A slate of defense industry executives lined up to testify before the House Armed Services Committee Wednesday, telling lawmakers that the automatic budget cuts known as sequestration would be devastating to their businesses and could lead to mass layoffs.
The lack of action by Congress, so far, to avert the cuts has led to a “fog of uncertainty,” five months away from when sequestration would take effect, the CEO of Lockheed Martin testified.
“With just 167 days remaining until it is triggered, we have little insight as to how sequestration will be implemented, no insight into which programs will be curtailed, which sites will be closed, which technologies will be discontinued, or which contracts will be reformed,” Lockheed CEO Robert Stevens said in his prepared remarks.
Stevens estimated the company may have to cut as many as 10,000 positions from the company rolls. But specifics are hard to nail down without additional government guidance, he said.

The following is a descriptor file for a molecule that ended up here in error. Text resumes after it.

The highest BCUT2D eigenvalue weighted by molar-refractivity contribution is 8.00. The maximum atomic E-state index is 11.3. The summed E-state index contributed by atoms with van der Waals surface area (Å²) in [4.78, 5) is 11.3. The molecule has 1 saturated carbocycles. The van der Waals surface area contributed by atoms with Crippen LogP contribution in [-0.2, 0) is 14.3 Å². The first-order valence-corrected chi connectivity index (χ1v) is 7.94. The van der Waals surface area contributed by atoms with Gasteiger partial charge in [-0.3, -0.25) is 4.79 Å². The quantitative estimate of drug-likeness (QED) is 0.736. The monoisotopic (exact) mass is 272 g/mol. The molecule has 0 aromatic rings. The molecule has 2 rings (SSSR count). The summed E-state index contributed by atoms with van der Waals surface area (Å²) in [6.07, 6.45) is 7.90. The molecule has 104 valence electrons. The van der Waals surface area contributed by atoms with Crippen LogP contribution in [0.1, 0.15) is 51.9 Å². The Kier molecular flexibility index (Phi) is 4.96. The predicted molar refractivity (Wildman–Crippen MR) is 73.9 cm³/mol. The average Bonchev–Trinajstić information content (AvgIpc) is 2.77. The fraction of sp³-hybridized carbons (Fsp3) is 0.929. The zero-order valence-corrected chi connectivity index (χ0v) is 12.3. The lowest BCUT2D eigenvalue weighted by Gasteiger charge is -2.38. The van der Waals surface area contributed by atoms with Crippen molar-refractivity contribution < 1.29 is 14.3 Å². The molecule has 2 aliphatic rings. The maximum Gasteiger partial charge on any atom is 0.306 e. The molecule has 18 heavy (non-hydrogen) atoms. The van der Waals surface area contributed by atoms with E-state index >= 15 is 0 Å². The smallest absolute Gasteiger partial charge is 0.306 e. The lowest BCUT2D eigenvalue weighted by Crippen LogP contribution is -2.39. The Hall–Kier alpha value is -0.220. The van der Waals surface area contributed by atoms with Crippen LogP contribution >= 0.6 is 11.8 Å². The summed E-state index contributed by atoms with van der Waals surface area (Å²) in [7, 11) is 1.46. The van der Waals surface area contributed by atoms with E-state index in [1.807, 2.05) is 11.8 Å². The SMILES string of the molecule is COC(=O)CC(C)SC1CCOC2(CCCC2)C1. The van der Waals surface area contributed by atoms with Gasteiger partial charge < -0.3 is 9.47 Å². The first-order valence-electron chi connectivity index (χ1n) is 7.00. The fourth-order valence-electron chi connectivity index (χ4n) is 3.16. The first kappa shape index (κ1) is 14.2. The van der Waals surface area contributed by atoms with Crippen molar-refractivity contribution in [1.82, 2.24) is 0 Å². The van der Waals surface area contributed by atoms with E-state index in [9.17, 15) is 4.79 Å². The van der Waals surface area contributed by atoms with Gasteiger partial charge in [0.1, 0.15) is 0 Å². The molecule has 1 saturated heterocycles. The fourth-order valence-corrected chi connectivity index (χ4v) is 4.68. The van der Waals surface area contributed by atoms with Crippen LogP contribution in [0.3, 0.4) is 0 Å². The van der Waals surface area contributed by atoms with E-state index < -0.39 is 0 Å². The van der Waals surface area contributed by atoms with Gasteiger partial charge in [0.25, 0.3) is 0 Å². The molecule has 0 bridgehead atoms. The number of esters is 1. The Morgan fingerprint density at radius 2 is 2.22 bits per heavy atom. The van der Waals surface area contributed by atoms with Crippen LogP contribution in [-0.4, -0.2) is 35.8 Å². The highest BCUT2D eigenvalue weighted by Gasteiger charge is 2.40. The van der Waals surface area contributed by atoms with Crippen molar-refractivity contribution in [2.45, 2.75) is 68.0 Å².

EADS North America will likely issue WARN Act notifications to employees as a precaution, Chairman and CEO Sean O’Keefe said.
He said the move is necessary “in the absence of definitive guidance” from the Defense Department and the administration.
“It’s not something we want to do,” O’Keefe said. “But it appears the law requires us to do it. Clearly the intent of the act is to provide employees with time to prepare for known events that may impact their employment. Without a doubt, sequestration could be just that kind of event.”
David Hess, president of jet engine-maker Pratt & Whitney and chair of the AIA, also called for “clarity” from the Office of Management and Budget in how sequestration will be implemented across federal agencies.
“Regardless of how the cuts are implemented,” Hess said in his prepared remarks, “the consequences for the industry will be dire.”
Della Williams, president and CEO of Williams-Pyro, a small business in Fort Worth Texas, reiterated to the panel that defense cuts would impact small businesses as well as top tier contractors.
“These cuts will flow down the supply chain and through the broader economy,” she said in her prepared remarks. “They will impact companies, like mine and threaten the jobs of thousands of skilled workers.”